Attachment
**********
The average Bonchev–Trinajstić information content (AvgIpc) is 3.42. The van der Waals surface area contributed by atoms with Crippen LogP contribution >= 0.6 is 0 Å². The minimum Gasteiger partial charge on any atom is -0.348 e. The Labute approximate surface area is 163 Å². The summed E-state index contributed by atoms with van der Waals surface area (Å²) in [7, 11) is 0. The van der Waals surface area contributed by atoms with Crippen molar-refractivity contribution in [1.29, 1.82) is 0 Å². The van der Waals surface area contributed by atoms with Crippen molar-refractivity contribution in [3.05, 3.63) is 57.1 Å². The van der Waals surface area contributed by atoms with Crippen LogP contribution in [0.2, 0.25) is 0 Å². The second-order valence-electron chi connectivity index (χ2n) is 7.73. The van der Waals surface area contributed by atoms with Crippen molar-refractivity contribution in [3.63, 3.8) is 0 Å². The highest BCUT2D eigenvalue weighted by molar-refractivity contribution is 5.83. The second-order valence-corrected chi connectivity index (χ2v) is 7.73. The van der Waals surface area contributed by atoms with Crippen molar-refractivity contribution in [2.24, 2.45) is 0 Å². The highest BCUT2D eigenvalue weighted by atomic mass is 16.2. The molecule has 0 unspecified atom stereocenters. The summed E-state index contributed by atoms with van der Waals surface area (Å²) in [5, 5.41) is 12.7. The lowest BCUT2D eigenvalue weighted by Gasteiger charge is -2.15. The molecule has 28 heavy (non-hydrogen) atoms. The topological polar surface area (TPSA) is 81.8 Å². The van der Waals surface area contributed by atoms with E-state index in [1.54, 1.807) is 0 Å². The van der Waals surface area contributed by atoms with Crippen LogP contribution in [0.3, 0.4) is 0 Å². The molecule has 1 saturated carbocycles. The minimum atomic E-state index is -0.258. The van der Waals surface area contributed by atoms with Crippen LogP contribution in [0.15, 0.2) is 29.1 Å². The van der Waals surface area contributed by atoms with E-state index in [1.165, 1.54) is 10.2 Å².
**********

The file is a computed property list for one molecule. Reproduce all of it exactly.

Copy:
The average Bonchev–Trinajstić information content (AvgIpc) is 3.42. The van der Waals surface area contributed by atoms with Crippen LogP contribution >= 0.6 is 0 Å². The minimum Gasteiger partial charge on any atom is -0.348 e. The Labute approximate surface area is 163 Å². The summed E-state index contributed by atoms with van der Waals surface area (Å²) in [7, 11) is 0. The van der Waals surface area contributed by atoms with Crippen molar-refractivity contribution in [1.29, 1.82) is 0 Å². The van der Waals surface area contributed by atoms with Crippen molar-refractivity contribution in [3.05, 3.63) is 57.1 Å². The van der Waals surface area contributed by atoms with Crippen LogP contribution in [0.2, 0.25) is 0 Å². The second-order valence-electron chi connectivity index (χ2n) is 7.73. The van der Waals surface area contributed by atoms with Crippen molar-refractivity contribution in [3.63, 3.8) is 0 Å². The highest BCUT2D eigenvalue weighted by molar-refractivity contribution is 5.83. The second-order valence-corrected chi connectivity index (χ2v) is 7.73. The van der Waals surface area contributed by atoms with Crippen molar-refractivity contribution in [2.24, 2.45) is 0 Å². The highest BCUT2D eigenvalue weighted by atomic mass is 16.2. The molecule has 0 unspecified atom stereocenters. The summed E-state index contributed by atoms with van der Waals surface area (Å²) in [5, 5.41) is 12.7. The lowest BCUT2D eigenvalue weighted by Gasteiger charge is -2.15. The molecule has 28 heavy (non-hydrogen) atoms. The topological polar surface area (TPSA) is 81.8 Å². The van der Waals surface area contributed by atoms with E-state index in [1.54, 1.807) is 0 Å². The van der Waals surface area contributed by atoms with Crippen LogP contribution in [0.3, 0.4) is 0 Å². The molecule has 1 saturated carbocycles. The minimum atomic E-state index is -0.258. The van der Waals surface area contributed by atoms with Crippen LogP contribution in [0.15, 0.2) is 29.1 Å². The van der Waals surface area contributed by atoms with E-state index in [1.165, 1.54) is 10.2 Å².